Here are seven things that every employer should know.
The Americans with Disabilities Act has been law since 1992, and the rules regarding medical inquiries for applicants and employees have not changed much since that time. However, many employers are still confused about what they can and cannot do. These seven tips may make things easier.
No. 1: You can’t ask for medical information from applicants. Period. The most you can do at the applicant stage is ask something like, “Do you believe you can perform this position with or without a reasonable accommodation?” And the answer should be “Yes/No/Not Sure.” Do not follow up with a question about what, if any, reasonable accommodations the applicant will need. (But don’t worry – you will be able to get that information later.)
No. 2: You can ask a question of an applicant that could, conceivably, elicit an answer that discloses the applicant’s disability, as long as the question is not likely to have that effect. For example, you can ask, “How many days were you absent from work in the past year?” You can even request an explanation. That’s because employees miss work for all kinds of reasons having nothing to do with disabilities. And even if an applicant volunteers, “I missed 90 days this year because I was undergoing chemotherapy,” you still haven’t violated the ADA because your original question was not likely to elicit information about a disability.
On the other hand, it would violate the ADA for you to ask an applicant “How many days did you miss work in the past year because of illness?” Because this question focuses on medically-related absences, it is likely to elicit information about an applicant’s disability.
No. 3: Once you’ve made a conditional offer of employment to the applicant, you can ask just about anything, as long as you ask the same questions of every offeree in that job category. Post-offer is the stage where you can do it all (almost) — you can send everyone for a post-offer physical or psychological examination, ask them about any medical conditions they’ve ever had, test them for drugs or alcohol, ask about prior workers’ compensation injuries, ask them whether they need reasonable accommodations, etc., etc.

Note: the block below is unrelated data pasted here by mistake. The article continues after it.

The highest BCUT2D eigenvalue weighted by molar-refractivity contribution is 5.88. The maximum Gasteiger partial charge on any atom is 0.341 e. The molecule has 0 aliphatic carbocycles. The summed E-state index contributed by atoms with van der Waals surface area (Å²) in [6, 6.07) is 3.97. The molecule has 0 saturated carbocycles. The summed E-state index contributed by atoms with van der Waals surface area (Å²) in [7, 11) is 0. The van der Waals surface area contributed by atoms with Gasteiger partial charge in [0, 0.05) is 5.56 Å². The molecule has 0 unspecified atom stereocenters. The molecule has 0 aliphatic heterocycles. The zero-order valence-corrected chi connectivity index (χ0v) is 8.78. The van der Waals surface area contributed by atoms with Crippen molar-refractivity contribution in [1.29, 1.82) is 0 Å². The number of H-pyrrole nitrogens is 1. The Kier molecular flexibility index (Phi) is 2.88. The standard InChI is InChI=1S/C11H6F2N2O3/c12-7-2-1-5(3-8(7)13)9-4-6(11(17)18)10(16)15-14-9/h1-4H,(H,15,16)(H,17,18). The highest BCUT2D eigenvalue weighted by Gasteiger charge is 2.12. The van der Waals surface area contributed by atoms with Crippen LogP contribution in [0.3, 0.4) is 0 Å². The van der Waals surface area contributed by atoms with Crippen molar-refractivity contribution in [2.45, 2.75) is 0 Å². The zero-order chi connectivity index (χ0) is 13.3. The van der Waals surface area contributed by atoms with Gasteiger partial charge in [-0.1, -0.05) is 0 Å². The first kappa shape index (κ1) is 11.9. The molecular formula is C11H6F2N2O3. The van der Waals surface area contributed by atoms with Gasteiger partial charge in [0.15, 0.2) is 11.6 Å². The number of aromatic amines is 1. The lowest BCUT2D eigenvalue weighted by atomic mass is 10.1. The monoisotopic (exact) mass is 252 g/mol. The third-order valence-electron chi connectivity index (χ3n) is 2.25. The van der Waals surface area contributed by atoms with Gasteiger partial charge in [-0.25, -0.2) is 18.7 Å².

If the post-offer medical examination indicates that the offeree has a condition that might require accommodation or might disqualify the offeree from working at the job, you can send just that one offeree for individualized follow-up assessment as appropriate. We’ll call this “phase 2” of the post-offer medical examination. Any “phase 2” medical examination should be limited to the job-related medical condition. For example, if “phase 1” revealed that the offeree had a bad back, “phase 2” should be limited to the bad back — determining what the back problem is, how severe it is, whether the offeree can perform the job with that condition, and whether the employer can make reasonable accommodations that would allow the offeree to perform the job. If the “phase 2” examination goes beyond that narrow scope — for example, if it’s a complete physical — then it violates the ADA.
CAUTION: With all post-offer medical examinations, be sure that you comply with the Genetic Information Nondiscrimination Act. Under the GINA, your physicians should not be doing DNA testing, obtaining other genetic information, or even asking offerees for their family medical history. Be sure that the paperwork you give to the doctor contains the GINA “safe harbor” language, which can give you a defense if the doctor slips up and asks the offeree how many people in her family have died of heart attacks. Here’s the language:
The Genetic Information Nondiscrimination Act of 2008 (GINA) prohibits employers and other entities covered by GINA Title II from requesting or requiring genetic information of an individual or family member of the individual, except as specifically allowed by this law. To comply with this law, we are asking that you not provide any genetic information when responding to this request for medical information. “Genetic information,” as defined by GINA, includes an individual’s family medical history, the results of an individual’s or family member’s genetic tests, the fact that an individual or an individual’s family member sought or received genetic services, and genetic information of a fetus carried by an individual or an individual’s family member or an embryo lawfully held by an individual or family member receiving assistive reproductive services.